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Alleged Deception Costs FM Broadcasters Their License

FCC judge ruled parties do not possess basic qualifications to remain a licensee

It’s a case that ropes in issues of timeliness, candor and questions of who exactly is fit to hold a broadcast license. In the end, the issue of honesty — and the fact that it is a foundational requirement for holding an FCC license — resulted in the revoking of three California station construction permits and licenses.

The Federal Communications Commission ordered that the permits and licenses of three FM stations would be revoked after William L. Zawila and two other groups were accused of disingenuous stonewalling and various misrepresentations in their dealings with the FCC. The others in the case include the estate of Linda Ware and the estate of H.L. Charles, although the FCC said Zawila represents all stations — which include KNGS(FM), KZPE(FM) and KZPO(FM).

The case came to a head largely due to Zawila’s conduct, the commission said.

[Read: Out-of-Date Online Files Being Investigated by FCC]

Way back in 2003, the commission requested this case be reviewed by Judge Richard L. Sippel, a chief administrative law judge with the FCC, after allegations were made regarding illegal transfer of facility control, the violation of several commission operating rules and an allegation that Zawila had made several disingenuous misrepresentations to the FCC.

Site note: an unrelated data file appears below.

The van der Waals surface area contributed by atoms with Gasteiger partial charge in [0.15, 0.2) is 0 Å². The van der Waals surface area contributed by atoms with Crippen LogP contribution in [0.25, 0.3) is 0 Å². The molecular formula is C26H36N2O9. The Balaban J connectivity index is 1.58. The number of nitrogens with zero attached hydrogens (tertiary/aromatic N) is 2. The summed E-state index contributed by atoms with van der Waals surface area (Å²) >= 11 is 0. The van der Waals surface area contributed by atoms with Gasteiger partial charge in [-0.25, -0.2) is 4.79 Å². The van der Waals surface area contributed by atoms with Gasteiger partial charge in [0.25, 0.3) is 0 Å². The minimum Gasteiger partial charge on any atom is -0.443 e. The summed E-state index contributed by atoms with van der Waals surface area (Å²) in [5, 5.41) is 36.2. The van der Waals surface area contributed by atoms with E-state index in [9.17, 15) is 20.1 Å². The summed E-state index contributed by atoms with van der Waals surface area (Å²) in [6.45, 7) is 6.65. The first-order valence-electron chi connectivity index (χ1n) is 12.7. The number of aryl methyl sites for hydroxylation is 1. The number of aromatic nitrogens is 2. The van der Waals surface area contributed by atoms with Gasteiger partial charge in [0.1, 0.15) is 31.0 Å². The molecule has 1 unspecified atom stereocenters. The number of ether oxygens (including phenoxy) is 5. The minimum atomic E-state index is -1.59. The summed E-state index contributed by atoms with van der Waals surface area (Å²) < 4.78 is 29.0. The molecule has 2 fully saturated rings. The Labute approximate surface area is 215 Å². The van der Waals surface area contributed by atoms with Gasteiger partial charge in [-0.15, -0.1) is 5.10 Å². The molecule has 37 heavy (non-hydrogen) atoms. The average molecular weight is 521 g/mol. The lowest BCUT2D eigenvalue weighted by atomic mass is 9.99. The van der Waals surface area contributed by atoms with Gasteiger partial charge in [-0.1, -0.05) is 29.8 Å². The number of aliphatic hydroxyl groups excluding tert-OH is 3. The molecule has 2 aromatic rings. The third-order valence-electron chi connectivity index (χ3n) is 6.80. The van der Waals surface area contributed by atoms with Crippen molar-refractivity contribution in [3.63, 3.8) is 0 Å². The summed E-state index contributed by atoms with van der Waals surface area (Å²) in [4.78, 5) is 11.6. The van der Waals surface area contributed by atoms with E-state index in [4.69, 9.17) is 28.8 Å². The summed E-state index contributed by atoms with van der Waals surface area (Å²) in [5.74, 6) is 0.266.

After some internal issues were resolved, including a distress sale of some facilities, the hearing proceeding was reactivated by Judge Sippel — but not until more than 10 years later.

When the case moved ahead in 2014, it was alleged that Zawila and others had failed to provide substantive responses to several document requests and questions posed by the FCC Enforcement Bureau. Although the judge required Zawila to file a status report during the review, none was submitted. There were also concerns about Zawila submitting incomplete responses to questions and several back and forth discussions on attending a status conference. Because Zawila failed to adequately provide complete substantive responses to the Enforcement Bureau’s interrogatories and to attend a status conference in person, the judge held Zawila in default.

Zawila filed an appeal saying that among other things, the FCC misapplied its own good character policy and was imposing a huge burden by requesting information from so many years ago. Nonetheless, the judge concluded that Zawila had violated numerous provisions of the Communications Act and the FCC Rules, and as a result, did not possess the basic qualifications to remain a permittee and licensee.

In December 2019, the FCC affirmed the judge’s findings and revoked the related permits and licenses.

In the end, the issue of truthfulness was a huge pivoting factor in the case.

“Long ago the Federal Communications Commission established that the ‘trait of truthfulness’ is a necessary element of the character required to operate a broadcast station in the public interest,” said FCC Commissioner Jessica Rosenworcel in a statement following the order. “[In this case], we uphold an earlier finding that a licensee’s misrepresentation, lack of candor and false statements were used to mislead the FCC and defraud the public interest.

“In doing so, we affirm the decision to revoke the licenses and construction permits of a licensee that made a series of false statements to the agency,” she said. “I support this decision as well as the time-honored principles that inform our review.”

On the same day, the commission also dismissed a Petition for Reconsideration by two other parties to this proceeding: Avenal Educational Services and Central Valley Educational Services. The FCC said this request was not properly served nor were the new arguments in the petition raised properly.

 

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